As a general matter, unbalanced pricing may increase risk to the government and can result in payment of unreasonably high prices.  FAR § 15.404-1(g); Semont Travel, Inc., B-291179, Nov. 20, 2002, 2002 CPD ¶ 200 at 3.  Unbalanced pricing exists where, despite a proposal’s low overall price, individual line item prices are either understated or overstated, as indicated by the application of cost or price analysis techniques.  FAR §15.404-1(g); Semont Travel, Inc., supra.  An offer may be properly rejected if the contracting officer determines that the lack of balanced pricing poses an unacceptable risk to the government.  Id.; L.W. Matteson, Inc., B-290224, May 28, 2002, 2002 CPD  ¶ 89 at 3.

Here, we reject the protester’s assertion that the solicitation’s pricing structure will necessarily result in unbalanced pricing.  First, the protester’s argument is based on the mistaken notion that it will be impossible for offerors to meet the government’s delivery requirements for the base year.  As discussed above, the government reasonably concluded that the contractor will be able to provide its estimated delivery requirements for LPT blades.  Second, the RFP includes express provisions requiring the Air Force to identify and evaluate unbalanced pricing, and then reject proposals with unbalanced pricing where it presents risk to the government.  Thus, we fail to see how the solicitation encourages, or otherwise allows for the submission of unbalanced prices.  To the extent the protester suggests that the agency will not enforce these provisions, we agree with the Air Force that Chromalloy’s unbalanced pricing argument is premature since it anticipates improper action by prospective offerors and the agency.  See South Atlantic Constr. Co., LLC, B-286592.2, Apr. 13, 2001, 2001 CPD ¶ 63 at 2 n.1; Jim Cooley Construction, Inc., B-221629, Apr. 7, 1986, 86-1 CPD ¶ 341 at 3.

The protest is denied.

Thomas H. Armstrong
General Counsel

 

[1] Although we do not address every argument raised by the protester, we have reviewed them all and find that none provides a basis to sustain the protest.  For example, Chromalloy argues that the agency has created a de facto sole-source procurement because “one of the likely offerors is a joint venture partner of the [original equipment manufacturer] parts supplier and is likely, based on historical practice, to receive referential pricing. . . .”  Protest at 1, 4-5.  Our Bid Protest Regulations, 4 C.F.R. § 21.1(c)(4) and (f), require that a protest include a detailed statement of the legal and factual grounds for the protest, and that the grounds stated be legally sufficient.  Here, Chromalloy has not provided any information to suggest that any offeror will receive preferential pricing, beyond its speculative assertion concerning the “likelihood of related-party pricing discounts.”  Protest at 5, 7 n.3.  Indeed, the protester does not provide any evidence of the “historical practice” of such discounts, or any other information that would otherwise support its protest allegation.  Protest at 1.  As this protest ground does not include sufficient information to establish the likelihood that the agency, in this case, violated applicable procurement laws or regulations, this protest ground is dismissed.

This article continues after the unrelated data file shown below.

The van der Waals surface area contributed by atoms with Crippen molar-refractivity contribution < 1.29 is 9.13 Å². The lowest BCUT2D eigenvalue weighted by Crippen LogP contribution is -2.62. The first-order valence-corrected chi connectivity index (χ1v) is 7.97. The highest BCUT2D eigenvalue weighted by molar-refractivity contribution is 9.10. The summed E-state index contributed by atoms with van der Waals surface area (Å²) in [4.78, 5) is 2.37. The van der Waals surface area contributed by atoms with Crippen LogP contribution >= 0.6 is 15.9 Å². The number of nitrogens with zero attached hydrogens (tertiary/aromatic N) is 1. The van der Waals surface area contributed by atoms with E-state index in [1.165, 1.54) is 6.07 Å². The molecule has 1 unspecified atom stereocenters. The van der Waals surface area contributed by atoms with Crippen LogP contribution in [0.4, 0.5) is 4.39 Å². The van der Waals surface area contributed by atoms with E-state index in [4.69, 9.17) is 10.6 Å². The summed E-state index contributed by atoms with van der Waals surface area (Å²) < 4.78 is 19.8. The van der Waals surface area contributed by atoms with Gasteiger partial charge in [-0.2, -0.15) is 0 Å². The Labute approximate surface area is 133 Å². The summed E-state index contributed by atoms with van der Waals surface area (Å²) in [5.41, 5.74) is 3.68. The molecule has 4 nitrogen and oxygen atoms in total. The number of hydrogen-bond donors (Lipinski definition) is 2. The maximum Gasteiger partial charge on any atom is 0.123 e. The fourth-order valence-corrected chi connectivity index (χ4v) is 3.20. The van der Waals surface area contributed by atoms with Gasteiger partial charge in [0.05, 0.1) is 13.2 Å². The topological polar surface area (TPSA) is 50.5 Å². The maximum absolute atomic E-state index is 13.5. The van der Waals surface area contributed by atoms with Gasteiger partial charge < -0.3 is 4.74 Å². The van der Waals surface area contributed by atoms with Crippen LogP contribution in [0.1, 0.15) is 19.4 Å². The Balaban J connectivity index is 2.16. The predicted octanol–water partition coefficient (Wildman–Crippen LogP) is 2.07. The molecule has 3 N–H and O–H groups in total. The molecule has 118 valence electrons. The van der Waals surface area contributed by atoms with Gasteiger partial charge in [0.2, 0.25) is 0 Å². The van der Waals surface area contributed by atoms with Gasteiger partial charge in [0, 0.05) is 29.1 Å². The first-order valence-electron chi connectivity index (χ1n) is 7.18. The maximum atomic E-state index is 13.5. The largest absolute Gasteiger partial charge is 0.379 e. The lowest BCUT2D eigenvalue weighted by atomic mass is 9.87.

[2] CFM is the parent company of Safran Aircraft Engines and General Electric Aviation.  AR, Tab 22, Market Research Memorandum, at 1.

[3] The protester, for the first time in its comments on the agency report, argues that the agency “create[d] a patently ambiguous solicitation” by establishing ordering maximums, minimums, and estimated quantities of LPT blades.  Comments at 3;  Supp. Comments at 2.  This argument constitutes a piecemeal presentation of issues; the timeliness requirements of our Bid Protest Regulations do not contemplate the piecemeal presentation or development of protest issues.  See Battelle Memorial Institute, B-278673, Feb. 27, 1998, 98-1 CPD ¶ 107 at 24 n.32; 4 C.F.R. § 21.2(a)(1).  Here, the solicitation clearly provided the ordering maximums, minimums, and estimated quantities of LPT blades, and the agency’s explanation of these amounts is wholly consistent with the plain language of the RFP.  Compare COS at 16-17 with RFP amend. 8 at 4-18.  To the extent Chromalloy believed that the Air Force was “providing offerors with multiple, different total blade numbers that they ‘might’ have to provide,” such an argument was required to have been raised in Chromalloy’s initial protest.  Comments at 2; 4 C.F.R. § 21.2(a)(1).  Because the untimely filing of this protest ground was not due to compelling reasons beyond the protester’s control, or raise issues of significance to the procurement system, we decline Chromalloy’s request to consider this argument under our “good cause” exception to the timeliness requirements in our Bid Protest Regulations.  4 C.F.R. § 21.2(c).  This protest ground is dismissed.